Project 3.2: Climate Extremes: Potential Forecast Skill and Climate Change Scenarios (Yun Li, Mark Palmer and Eddy Campbell)
- Develop scenarios for intensity-frequency-duration characteristics of seasonal rainfall under climate change, which can be used for impact and vulnerability assessments.
Figure 3.2.1: Return periods of winter extreme daily rainfall at Manjimup station. Black “o” points represent the empirical return period of winter extreme rainfalls observed in 1930-1965 and red “+” points in 1966-2001. The black and red solid curves represent return period based tail estimates based on fitted generalized Pareto distributions with 95% confidence interval given as black dash lines (1930-1965) and red dot-dashed line (1966-2001). It is evident that the return period of the winter extreme daily rainfall in the post-change period (1966-2001) has greatly increased for the same extreme rainfall levels, which indicates that winter extreme daily rainfall has decreased since 1965.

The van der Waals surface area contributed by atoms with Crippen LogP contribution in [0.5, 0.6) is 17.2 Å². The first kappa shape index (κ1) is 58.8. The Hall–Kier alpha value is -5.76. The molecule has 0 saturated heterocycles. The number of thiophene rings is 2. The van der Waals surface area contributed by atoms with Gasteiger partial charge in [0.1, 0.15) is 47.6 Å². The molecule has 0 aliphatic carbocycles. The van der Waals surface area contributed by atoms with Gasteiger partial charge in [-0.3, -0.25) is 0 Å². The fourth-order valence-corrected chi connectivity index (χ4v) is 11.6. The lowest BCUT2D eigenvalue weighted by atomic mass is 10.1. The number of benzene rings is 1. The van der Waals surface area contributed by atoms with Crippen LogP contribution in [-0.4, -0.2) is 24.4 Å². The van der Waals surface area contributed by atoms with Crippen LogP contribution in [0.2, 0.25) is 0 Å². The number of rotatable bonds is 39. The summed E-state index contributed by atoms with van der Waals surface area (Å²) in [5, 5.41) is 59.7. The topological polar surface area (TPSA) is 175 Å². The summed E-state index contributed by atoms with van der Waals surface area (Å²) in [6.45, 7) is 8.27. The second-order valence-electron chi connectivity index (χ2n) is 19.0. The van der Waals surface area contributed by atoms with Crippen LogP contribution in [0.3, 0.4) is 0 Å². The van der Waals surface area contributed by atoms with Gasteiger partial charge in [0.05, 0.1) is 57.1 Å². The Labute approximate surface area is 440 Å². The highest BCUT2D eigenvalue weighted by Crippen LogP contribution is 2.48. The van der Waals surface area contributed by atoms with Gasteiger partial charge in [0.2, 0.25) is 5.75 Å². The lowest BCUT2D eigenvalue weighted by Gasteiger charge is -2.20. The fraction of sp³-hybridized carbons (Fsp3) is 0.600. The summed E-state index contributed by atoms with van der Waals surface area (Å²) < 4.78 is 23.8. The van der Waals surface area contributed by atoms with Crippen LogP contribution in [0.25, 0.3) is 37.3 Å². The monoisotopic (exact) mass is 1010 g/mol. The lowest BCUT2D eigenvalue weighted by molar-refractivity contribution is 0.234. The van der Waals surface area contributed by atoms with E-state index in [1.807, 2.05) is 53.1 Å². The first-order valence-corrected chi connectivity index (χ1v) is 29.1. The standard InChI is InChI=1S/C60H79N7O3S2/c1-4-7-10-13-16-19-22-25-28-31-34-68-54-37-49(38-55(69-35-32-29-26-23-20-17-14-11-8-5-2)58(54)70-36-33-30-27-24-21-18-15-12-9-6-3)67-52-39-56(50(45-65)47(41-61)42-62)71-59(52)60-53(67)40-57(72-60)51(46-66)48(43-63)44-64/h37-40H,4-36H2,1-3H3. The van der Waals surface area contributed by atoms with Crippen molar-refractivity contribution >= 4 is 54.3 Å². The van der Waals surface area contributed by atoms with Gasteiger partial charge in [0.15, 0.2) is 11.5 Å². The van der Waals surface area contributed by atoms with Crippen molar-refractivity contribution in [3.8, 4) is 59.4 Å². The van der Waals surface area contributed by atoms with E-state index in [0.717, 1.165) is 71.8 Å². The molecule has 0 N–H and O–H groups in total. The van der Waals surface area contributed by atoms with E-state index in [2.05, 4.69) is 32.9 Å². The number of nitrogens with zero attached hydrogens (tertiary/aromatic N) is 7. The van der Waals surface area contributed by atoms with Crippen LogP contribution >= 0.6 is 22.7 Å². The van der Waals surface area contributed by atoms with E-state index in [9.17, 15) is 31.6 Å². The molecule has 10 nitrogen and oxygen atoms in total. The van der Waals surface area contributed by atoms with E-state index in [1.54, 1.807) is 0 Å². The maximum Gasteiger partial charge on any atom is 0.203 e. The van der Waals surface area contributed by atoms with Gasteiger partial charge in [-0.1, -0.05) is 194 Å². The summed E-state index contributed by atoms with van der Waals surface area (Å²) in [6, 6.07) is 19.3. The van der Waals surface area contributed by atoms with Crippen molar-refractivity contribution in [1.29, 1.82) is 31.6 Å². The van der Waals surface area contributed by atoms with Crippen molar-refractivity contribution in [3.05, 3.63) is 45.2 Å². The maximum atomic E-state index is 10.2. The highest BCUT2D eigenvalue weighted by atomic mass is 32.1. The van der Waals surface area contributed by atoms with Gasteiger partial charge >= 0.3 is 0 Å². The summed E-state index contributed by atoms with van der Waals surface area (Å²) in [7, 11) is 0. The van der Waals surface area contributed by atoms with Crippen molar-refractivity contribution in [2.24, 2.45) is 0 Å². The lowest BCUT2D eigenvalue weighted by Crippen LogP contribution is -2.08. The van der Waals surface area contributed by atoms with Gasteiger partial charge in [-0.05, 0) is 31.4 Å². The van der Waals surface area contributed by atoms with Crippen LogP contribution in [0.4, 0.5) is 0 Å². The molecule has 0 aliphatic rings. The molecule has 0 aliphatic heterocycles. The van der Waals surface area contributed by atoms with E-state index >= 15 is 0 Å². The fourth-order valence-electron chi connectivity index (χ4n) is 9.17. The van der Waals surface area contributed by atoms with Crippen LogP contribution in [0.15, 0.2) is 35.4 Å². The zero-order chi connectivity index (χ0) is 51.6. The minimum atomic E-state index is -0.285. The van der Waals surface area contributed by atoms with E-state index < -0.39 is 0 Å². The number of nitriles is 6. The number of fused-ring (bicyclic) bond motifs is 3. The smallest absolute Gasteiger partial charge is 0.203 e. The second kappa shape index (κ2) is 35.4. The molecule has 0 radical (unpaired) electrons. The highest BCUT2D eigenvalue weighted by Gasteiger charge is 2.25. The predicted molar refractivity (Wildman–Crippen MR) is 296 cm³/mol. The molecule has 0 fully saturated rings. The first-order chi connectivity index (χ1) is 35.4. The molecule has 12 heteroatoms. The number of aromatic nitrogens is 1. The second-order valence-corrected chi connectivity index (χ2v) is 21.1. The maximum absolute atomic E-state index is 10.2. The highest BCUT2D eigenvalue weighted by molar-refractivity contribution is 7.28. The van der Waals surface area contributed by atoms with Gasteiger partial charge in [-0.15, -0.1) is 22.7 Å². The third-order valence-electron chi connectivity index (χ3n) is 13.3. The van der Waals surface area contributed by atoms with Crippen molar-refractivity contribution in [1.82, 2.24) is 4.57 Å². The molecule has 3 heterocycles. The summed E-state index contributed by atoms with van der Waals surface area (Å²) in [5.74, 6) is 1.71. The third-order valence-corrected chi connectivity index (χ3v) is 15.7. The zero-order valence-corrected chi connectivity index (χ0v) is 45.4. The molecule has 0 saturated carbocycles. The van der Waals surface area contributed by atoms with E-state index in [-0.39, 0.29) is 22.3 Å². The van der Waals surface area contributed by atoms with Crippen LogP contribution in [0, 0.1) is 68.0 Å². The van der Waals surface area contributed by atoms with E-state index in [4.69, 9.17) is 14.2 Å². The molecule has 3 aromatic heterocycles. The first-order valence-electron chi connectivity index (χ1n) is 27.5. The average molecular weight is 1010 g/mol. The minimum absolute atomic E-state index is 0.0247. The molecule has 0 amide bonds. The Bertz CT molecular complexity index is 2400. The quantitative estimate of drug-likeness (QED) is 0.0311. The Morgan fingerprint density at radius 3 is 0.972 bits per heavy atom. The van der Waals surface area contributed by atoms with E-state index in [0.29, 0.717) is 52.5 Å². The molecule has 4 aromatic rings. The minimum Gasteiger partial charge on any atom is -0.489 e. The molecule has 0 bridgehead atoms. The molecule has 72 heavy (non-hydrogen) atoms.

Figure 3.2.2: Return period of winter extreme rainfall over SWWA between pre-change period 1930-1965 and post-change period 1966-2001 at four stations 9503, 9023, 9591 and 10636. Generally, the return period for winter extreme rainfall of the averaged rainfall series of five stations over SWWA has increased, which implies that extreme rainfall over SWWA has decreased since the change point year 1965.